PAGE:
Holocaust survivors rose from the ashes of the crematoriums and immigrated illegally to Eretz Israel during the British Mandate period. Under terrible conditions, on crowded decks of dilapidated immigrant ships, they made their way to the Promised Land, their hearts filled with hopes and dreams.
The city of Haifa was the first thing that most Holocaust survivors saw as they approached the coastline. The bare concrete docks of the Port of Haifa were, to them, the Holy Land for which they yearned. They were part of an extremely dramatic and historic step taken by the Jewish people the establishment of the State of Israel.
Haifa Port was the entry point into Eretz Israel. Haifa was the Jewish people's home port, both for the illegal immigrants (ma'apilim) who arrived prior to the establishment of the State and for the waves of immigrants who came after the State of Israel was established.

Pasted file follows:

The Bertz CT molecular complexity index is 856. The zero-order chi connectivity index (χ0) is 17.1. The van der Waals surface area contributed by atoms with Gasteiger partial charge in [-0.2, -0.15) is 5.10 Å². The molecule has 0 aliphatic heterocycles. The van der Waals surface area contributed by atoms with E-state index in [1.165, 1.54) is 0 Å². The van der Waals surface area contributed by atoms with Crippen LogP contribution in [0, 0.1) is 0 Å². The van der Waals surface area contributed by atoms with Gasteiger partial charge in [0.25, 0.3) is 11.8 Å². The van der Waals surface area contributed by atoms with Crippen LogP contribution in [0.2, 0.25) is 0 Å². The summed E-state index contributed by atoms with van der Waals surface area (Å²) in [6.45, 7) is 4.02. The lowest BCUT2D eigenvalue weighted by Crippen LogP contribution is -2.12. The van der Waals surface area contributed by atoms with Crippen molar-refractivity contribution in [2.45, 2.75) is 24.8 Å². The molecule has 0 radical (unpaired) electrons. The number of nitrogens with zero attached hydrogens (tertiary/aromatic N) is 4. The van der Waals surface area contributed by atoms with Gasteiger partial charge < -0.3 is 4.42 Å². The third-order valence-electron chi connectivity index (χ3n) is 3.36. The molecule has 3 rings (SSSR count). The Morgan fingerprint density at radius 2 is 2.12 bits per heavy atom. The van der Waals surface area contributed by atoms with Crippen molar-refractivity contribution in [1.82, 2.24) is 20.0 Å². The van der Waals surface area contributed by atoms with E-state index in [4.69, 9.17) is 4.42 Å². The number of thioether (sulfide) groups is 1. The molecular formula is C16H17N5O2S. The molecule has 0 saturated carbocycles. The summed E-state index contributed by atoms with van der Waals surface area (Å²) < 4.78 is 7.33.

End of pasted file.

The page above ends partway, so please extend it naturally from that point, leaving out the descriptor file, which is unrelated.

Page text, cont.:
Gate number five, which served for years as the mythological main entrance into the Port of Haifa, was later named Palmer Gate. The road leading out from the gate is also called Palmer Gate, named for Sir Frederick Palmer, a British engineer who planned and built the Port of Haifa from 1920 to its official opening in 1933.
Palmer Gate Street is crossed by Port St. (Rehov HaNamal), which housed the administrative and commercial center of the port, and today is at the heart of the Port Campus - the academic center of Haifa's downtown area.
The Port Campus is a challenging project, which will turn an entire section of Haifa's downtown into a complex of college campuses, dormitories and modern residential buildings, as well as supporting businesses that are typical of this type of complex.
The Port Campus is very significant for the city of Haifa. The project reshapes the character and appearance of the city's downtown, rejuvenates it and restores its past glory, and constitutes a critical phase in Haifa's development.
Mayor of Haifa